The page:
Some people who’ve had a concussion—which is a mild form of a traumatic brain injury often caused by a blow to the head or shaking of the brain inside the skull—feel better within a few hours of the injury. Others may have symptoms for weeks or months.
Because the brain is more sensitive to damage after a concussion, it is important to avoid activities that might cause another injury. NYU Langone doctors can provide guidelines for safely resuming regular activities, such as playing sports, going to school or work, and driving a car.
There are a variety of ways to improve your chances of a full recovery and to prevent another concussion. Our doctors may advise the following:
If you follow your doctor’s advice but believe your symptoms are worsening, your doctor may recommend a follow-up visit and an exam.
You can expect to follow up with your doctor at NYU Langone’s Concussion Center in the weeks after a head injury. Your doctor typically meets with you one week after the injury to evaluate symptoms and brain function and to address your concerns as you recover. If your symptoms persist or worsen, ongoing support may be needed to prevent additional complications.
Sometimes people who have had a concussion begin to show changes in behavior or personality, even after the first few weeks of recovery. These are related to the trauma to the brain and, though alarming, often improve or resolve without treatment.
These changes can be difficult for family, friends, and coworkers to understand. The Concussion Center’s experts can help both you and your family to cope with the short- and long-term effects of concussion.
Studies show that children and teenagers are even more vulnerable to concussion than people in other age groups, and they take longer to recover. If a child returns to playing sports before his or her brain has had enough time to heal, an additional blow to the head could have more serious, long-term consequences.
Our experts, who treat children at the Concussion Center through Hassenfeld Children’s Hospital at NYU Langone, evaluate young athletes and can recommend specific, gradual increases in activity until a person is ready to return to full-contact play.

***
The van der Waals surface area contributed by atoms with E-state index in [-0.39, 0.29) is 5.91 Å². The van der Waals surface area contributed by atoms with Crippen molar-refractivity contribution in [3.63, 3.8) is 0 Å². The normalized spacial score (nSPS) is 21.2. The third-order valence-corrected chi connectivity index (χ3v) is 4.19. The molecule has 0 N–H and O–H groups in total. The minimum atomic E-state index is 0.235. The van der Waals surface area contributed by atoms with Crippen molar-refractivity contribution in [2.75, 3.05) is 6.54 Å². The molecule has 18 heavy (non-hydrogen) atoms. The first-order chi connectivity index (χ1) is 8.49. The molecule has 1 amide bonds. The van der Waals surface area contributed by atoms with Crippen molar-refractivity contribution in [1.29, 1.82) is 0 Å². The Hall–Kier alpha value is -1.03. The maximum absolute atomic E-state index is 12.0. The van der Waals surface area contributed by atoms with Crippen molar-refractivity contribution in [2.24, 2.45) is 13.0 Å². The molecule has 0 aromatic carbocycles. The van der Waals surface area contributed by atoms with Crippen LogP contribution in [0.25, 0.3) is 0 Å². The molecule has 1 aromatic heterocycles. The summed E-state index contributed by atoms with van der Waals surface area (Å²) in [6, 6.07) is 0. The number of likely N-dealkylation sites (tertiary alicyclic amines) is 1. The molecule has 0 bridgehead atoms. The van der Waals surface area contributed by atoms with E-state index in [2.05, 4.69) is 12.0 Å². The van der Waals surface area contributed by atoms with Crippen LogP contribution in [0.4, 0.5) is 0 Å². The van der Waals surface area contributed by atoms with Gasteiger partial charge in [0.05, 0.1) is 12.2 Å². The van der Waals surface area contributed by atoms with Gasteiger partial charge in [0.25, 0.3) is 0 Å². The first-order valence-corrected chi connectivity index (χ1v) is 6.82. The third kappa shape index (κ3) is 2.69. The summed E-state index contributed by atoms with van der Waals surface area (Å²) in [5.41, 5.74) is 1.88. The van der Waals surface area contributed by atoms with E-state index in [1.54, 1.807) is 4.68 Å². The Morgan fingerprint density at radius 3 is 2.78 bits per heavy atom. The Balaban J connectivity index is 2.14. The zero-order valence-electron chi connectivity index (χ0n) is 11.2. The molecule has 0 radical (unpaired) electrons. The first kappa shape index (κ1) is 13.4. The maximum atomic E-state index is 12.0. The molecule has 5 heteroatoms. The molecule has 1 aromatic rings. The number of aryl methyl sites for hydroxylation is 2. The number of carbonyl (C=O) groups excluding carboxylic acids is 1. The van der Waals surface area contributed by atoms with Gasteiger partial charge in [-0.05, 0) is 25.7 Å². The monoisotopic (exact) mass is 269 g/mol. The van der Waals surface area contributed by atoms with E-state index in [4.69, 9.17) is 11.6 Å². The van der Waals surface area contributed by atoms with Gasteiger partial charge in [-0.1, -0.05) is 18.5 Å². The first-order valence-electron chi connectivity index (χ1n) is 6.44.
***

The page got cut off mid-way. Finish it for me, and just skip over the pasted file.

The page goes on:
Our doctors also educate coaches, athletic trainers, and parents on the signs and symptoms of concussion in order to promote prevention and the timely identification of head injuries.
For those with persistent cognitive or physical difficulties, rehabilitation services are available on an outpatient basis at NYU Langone. Rusk’s Brain Injury Rehabilitation Program helps people with these types of injuries to improve strength, coordination, balance, endurance, attention, problem solving, and other everyday skills.
Depending on each person’s needs, this program may include sessions with physical or occupational therapists, speech language pathologists, social workers, vision therapists, or psychologists. Therapy may be provided individually or in groups, depending on your needs.
To treat dizziness or imbalance, your doctor may recommend vestibular therapy, a form of physical therapy that enhances your body’s natural ability to compensate for balance problems. Rusk’s Vestibular Rehabilitation Program, the first of its kind in the tri-state area, offers balance retraining through specific exercises as well as sensory organization training, gaze stabilization exercises, and aerobic conditioning.
If you have visual impairment or difficulties, your doctor may prescribe vision therapy. This can help to address vision problems that may be exacerbating other symptoms, such as headaches, or making it difficult to read or use the computer.
For people 18 to 65 years old who have more severe traumatic brain injuries with substantial cognitive dysfunction and sufficient stamina to handle a five-hour treatment day, the Brain Injury Day Treatment Program offers a 20-week course that incorporates family members into the rehabilitation process. The program provides a safe, structured environment for people with brain injuries to learn new skills.
It also offers peer support to encourage participants to modify challenging behaviors, practice new compensatory skills, and develop realistic expectations for their progress. The involvement of family members helps people with brain injuries to transfer the strategies learned into their everyday lives.
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